Japanese bathtub recipes to keep you warm this winter
TOKYO —As you may know, people in Japan are pretty serious about their baths. Not only have they developed an entire bathing culture, there is also a general belief that the contents of the bath can have strong physiological effects. This naturally includes the various different minerals that appear in hot springs, but also encompasses the bath salts, bubble bath, essential oils, fruits, vegetables, and whatever else goes in the bath at home.
Now that the colder weather is upon us, we thought we’d share some of the body-warming, circulation-improving bath add-ins popular in Japan.
Ginger is said to increase appetite, protect against colds, and be a mild sterilizer. Fans say that a ginger bath keeps them warmer longer than a regular one and that the strong aroma clears their head.
Recipe: Remove the skin from fresh ginger and cut off some thin slices. Put these slices in a tea bag or something similar. Add to a hot bath and let it sit for 10 minutes. Ginger can overstimulate sensitive skin, so it’s best to start with a small amount and add more later.
Kombu is a type of kelp commonly used in Japanese cooking for making stock. But it can also be used to give your bath some extra flavor. Kombu contains amino acids and minerals that are supposed to be good moisturizers and protection against winter-chapped skin. Says a fan, “You’ll feel like you are in a pot of soup!”
Recipe: Cut one sheet of dried kombu into 5cm strips and boil them in a pot of water for a few minute. Pluck out the kombu strips and add the water to your bath.
Yuzu is a smallish Asian citrus fruit, kind of like a cross between a lemon and a mandarin orange. They have a pleasant citrus aroma and are said to promote circulation and reduce sensitivity to cold, making them a very popular winter bath add-in. In fact, taking a yuzu bath on the winter solstice is a common tradition. The citric acid and vitamin C in the peel is also supposed to be good for your skin.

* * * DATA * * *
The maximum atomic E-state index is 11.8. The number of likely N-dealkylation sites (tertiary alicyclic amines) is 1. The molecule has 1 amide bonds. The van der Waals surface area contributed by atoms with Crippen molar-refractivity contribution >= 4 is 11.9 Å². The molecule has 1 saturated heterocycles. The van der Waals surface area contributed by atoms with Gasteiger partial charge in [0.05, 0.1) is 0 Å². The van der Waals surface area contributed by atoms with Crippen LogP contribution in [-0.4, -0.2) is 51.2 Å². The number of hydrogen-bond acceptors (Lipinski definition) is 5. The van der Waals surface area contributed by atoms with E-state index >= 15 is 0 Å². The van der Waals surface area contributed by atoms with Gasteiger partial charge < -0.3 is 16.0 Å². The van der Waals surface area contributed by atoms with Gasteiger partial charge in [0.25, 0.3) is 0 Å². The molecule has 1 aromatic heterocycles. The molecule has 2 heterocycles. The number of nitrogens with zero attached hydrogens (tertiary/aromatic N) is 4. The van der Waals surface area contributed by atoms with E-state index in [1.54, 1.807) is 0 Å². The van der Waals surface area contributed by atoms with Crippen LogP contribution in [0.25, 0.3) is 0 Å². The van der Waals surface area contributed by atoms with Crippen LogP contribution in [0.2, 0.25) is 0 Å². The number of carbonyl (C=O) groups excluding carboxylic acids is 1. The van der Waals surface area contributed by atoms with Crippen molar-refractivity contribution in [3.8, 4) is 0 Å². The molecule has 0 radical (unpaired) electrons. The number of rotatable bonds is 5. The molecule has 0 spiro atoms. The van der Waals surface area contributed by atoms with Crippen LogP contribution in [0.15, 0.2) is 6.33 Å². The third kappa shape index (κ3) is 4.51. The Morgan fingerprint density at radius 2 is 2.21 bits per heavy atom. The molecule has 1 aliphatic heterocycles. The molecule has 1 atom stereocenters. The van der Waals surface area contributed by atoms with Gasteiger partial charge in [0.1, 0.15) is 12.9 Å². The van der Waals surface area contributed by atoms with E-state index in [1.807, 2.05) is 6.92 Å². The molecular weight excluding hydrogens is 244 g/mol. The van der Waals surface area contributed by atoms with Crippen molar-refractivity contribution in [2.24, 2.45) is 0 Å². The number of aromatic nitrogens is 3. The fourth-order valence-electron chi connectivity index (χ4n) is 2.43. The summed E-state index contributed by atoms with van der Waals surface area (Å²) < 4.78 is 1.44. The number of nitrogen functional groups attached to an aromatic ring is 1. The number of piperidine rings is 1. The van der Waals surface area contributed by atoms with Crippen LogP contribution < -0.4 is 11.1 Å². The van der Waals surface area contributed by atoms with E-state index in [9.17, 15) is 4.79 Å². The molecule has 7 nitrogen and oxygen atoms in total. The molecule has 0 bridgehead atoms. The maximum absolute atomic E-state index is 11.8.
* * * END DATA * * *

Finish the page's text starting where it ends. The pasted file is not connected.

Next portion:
Recipe: This one’s easy. Just throw a few in the bath as is.
Also in the citrus family, we have the mikan orange. Not only are they delicious, they are said to prevent dangerous drops in body temperature. A bath raises your body temperature and adding mikan to the mix is said to keep that temperature up longer, allowing your temperature to slowly return to normal rather than dropping off sharply when you step from the bath into the cold air (traditionally, bathrooms are not heated in Japan).
Recipe: After eating your mikan, tear the peel into little strips for drying. You can do this by putting them outside in the sun for a week or by microwaving them on a paper towel for about two minutes. Tie up the peel from 3-5 mikans in a piece of cloth or handkerchief and add this to the bath.
You may not want to try this one if you are expecting anyone to cuddle with you afterwards, but garlic is supposed to be good for blood circulation, making it good for beating the chills. It’s also said to relieve nerve pain and be good for the skin.
Recipe: Put one bulb of peeled, raw garlic in a tea sac or similar bag and add to the bath. If the smell is too much for you, add a slice of lemon.
OK, this one might be less about the health benefits and more about promoting the annual release of Beaujolais Nouveau in Novemeber, but the Yunessun resort in Hakone holds a wine bath every year that is very popular among Japanese and quirky-Japanese-experience-seeking tourists. Supposedly, red wine is good for your skin and this recipe is easily recreated at home.
Recipe: Dump some red wine in your bath. Or drink it. That works too.